Thursday, May 16, 2024

Is Pahala Shaking Up? Average Earthquakes Has Increased From About 60 To 600 Per Week ????

The positioning of seismic equipment that has been placed both permanently and temporarily across the southeast of the Hawaiian Island. The Pahala sill complex can be identified by the extensive seismic activity in the shaded white sections. Between the Kilauea peak and Pahala, a zone of irregularly spaced volcano-tectonic earthquakes is indicated by a dashed white box. Picture: USGS

Scientists at the USGS Hawaiian Volcano Observatory (HVO) say that the number of earthquakes near Pahala has gone from about 60 per week to 600 in the last five years. Pahala is a small town between the volcanoes Mauna Loa and Kilauea. It used to be a sugar plantation. Even though only about 1,400 people live there, they often feel earthquakes several times a day.

In a 2015 study, scientists from the USGS found the area where earthquakes are happening and put them into two groups: seismic tremor, which is usually caused by deep magma movement, and volcano-tectonic earthquakes, which are caused by rock breaking under the surface.

The area 12 to 25 miles below the surface is where earthquakes here often come from. Scientists thought the seismic tremor was caused by magma moving from a deep hot spot in Hawaii to a shallower one. Above this magma movement, volcano-tectonic tremors can be felt from where the tremors start all the way down to the centre of Kilauea Volcano. Scientists from the USGS thought that the way the earthquakes were happening showed a path of magma moving underground from the storage area below Pahala to the top of Kilauea.

(CalTech) Seismologists at the California Institute of Technology just came out with a new study that shows what is going on deep below Pahala. Scientists have used a new technique called “machine learning” to find a lot of very small earthquakes happening under the Pahala region that HVO didn’t know about before. Microseismicity is too small to be picked up by the automated systems that are usually used to discover earthquakes.

The orange dots are more recent than the yellow ones, and each dot symbolizes the epicenter of an earthquake that occurred on Hawaii Island over the previous seven days. On the southeast side of the island, close to the Pahala village, is where much of the action takes place. Picture: USGS

Many of these events are volcanic-tectonic earthquakes in the area where USGS scientists have found deep Pahala seismicity. This large number of newly discovered volcanic and tectonic events outline what seems to be a sill complex, which is a place where magma is stored in horizontal layers deep beneath Pahala. Long – lasting earthquakes, which show that fluids like magma are moving, can be seen in these sills, which supports this idea. These observations indicate that deep earthquakes under Pahala are consistent with magma moving through and being stored in this sill complex.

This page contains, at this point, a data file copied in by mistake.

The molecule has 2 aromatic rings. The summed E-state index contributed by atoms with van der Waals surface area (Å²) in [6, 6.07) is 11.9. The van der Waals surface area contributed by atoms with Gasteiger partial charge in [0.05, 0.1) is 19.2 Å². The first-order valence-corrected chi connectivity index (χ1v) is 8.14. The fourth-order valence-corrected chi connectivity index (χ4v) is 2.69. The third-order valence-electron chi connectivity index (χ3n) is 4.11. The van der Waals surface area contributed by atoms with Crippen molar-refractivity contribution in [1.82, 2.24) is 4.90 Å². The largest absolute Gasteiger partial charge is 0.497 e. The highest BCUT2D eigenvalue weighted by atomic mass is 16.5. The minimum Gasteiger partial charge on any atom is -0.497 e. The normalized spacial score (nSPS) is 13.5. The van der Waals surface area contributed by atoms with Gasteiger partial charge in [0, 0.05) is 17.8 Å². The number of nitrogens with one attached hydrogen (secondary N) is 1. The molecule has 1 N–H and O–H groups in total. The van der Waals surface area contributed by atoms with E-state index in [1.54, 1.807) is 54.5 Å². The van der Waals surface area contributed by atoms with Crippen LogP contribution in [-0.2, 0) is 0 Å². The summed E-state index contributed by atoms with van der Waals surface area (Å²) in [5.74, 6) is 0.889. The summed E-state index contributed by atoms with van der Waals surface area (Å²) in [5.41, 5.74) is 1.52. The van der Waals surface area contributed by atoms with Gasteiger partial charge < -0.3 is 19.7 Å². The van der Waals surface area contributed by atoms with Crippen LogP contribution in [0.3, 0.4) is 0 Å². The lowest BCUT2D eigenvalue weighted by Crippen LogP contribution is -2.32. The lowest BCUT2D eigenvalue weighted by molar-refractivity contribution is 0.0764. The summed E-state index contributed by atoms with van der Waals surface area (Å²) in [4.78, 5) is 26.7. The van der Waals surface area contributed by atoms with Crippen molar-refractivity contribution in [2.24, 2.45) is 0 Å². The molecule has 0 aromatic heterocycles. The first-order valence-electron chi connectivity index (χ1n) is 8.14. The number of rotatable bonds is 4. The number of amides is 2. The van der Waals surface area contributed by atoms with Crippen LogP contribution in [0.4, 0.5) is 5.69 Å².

Based on the CalTech study, it is thought that the way earthquakes are spread out may show a way for magma to get from the deep Pahala sill complex to Kilauea’s magma reservoir. HVO warns that more studies and evidence are needed to prove or disprove such a hypothesis.

To learn more about the earthquakes and volcanoes in the area, HVO put 86 temporary seismographs all over Pahala to record earthquakes that happened in this area over 3 months. HVO has also suggested putting 1,600 more temporary seismometers on Kilauea’s summit this summer to record seismic signals there for 6 weeks.

In their latest Volcano Watch update, HVO says, “These dense, temporary deployments will record seismic activity in the Kilauea and Pahala regions more accurately than HVO’s permanent network of instruments. Seismologists at HVO will look at these seismic data to determine if the magma stored in Pahala’s active sill complex is linked to Kilauea and if it is a source of magma for Kilauea.

Scientists from HVO keep an eye on the ongoing earthquakes in Hawaii and the current volcanic activity.

The Kilauea Volcano is erupting right now. Its summit eruption in Halema’uma’u crater in Hawaii Volcanoes National Park is still going on, and vents erupting in the centre and east of the crater floor. Over the past week, Summit tilt has shown several deflation trends and inflation. Summit earthquake activity is still low, and tremors are still happening. On January 9, a sulphur dioxide emission rate of 3,500 tonnes per day was measured. These emissions make the air in Aloha State look like smog.

The world’s largest active volcano, Mauna Loa, is not erupting. Webcams show no signs of activity on the volcano, which just finished an eruption last month, according to HVO. Mauna Loa. Seismic activity stays low. The rate at which the ground moves and the rate at which sulphur dioxide (SO2) is released are at background levels.


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